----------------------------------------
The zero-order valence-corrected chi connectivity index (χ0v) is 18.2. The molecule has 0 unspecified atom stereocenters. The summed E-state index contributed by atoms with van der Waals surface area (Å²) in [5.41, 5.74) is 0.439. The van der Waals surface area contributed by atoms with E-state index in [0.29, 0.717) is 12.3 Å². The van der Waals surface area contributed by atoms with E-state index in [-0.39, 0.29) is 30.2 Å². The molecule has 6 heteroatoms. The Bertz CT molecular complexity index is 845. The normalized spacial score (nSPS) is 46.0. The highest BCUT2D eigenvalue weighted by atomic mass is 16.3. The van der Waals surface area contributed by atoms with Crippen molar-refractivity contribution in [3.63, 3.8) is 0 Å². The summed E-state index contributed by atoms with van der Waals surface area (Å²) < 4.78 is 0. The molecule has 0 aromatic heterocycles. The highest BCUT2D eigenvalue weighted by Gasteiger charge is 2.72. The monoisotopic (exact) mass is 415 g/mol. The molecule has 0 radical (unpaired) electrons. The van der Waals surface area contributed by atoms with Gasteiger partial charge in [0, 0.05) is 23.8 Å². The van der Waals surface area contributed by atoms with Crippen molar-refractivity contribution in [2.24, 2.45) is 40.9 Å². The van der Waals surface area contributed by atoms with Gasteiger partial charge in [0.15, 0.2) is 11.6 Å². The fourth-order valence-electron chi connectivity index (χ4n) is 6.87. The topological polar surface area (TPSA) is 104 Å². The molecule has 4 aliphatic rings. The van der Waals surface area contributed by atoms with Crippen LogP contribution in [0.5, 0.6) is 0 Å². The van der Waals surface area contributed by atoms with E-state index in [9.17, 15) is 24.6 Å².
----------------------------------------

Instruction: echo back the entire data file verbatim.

The zero-order valence-corrected chi connectivity index (χ0v) is 18.2. The molecule has 0 unspecified atom stereocenters. The summed E-state index contributed by atoms with van der Waals surface area (Å²) in [5.41, 5.74) is 0.439. The van der Waals surface area contributed by atoms with E-state index in [0.29, 0.717) is 12.3 Å². The van der Waals surface area contributed by atoms with E-state index in [-0.39, 0.29) is 30.2 Å². The molecule has 6 heteroatoms. The Bertz CT molecular complexity index is 845. The normalized spacial score (nSPS) is 46.0. The highest BCUT2D eigenvalue weighted by atomic mass is 16.3. The van der Waals surface area contributed by atoms with Crippen molar-refractivity contribution in [3.63, 3.8) is 0 Å². The summed E-state index contributed by atoms with van der Waals surface area (Å²) < 4.78 is 0. The molecule has 0 aromatic heterocycles. The highest BCUT2D eigenvalue weighted by Gasteiger charge is 2.72. The monoisotopic (exact) mass is 415 g/mol. The molecule has 0 radical (unpaired) electrons. The van der Waals surface area contributed by atoms with Gasteiger partial charge in [0, 0.05) is 23.8 Å². The van der Waals surface area contributed by atoms with Crippen molar-refractivity contribution in [2.24, 2.45) is 40.9 Å². The van der Waals surface area contributed by atoms with Gasteiger partial charge in [0.15, 0.2) is 11.6 Å². The fourth-order valence-electron chi connectivity index (χ4n) is 6.87. The topological polar surface area (TPSA) is 104 Å². The molecule has 4 aliphatic rings. The van der Waals surface area contributed by atoms with Crippen LogP contribution in [0.5, 0.6) is 0 Å². The van der Waals surface area contributed by atoms with E-state index in [9.17, 15) is 24.6 Å².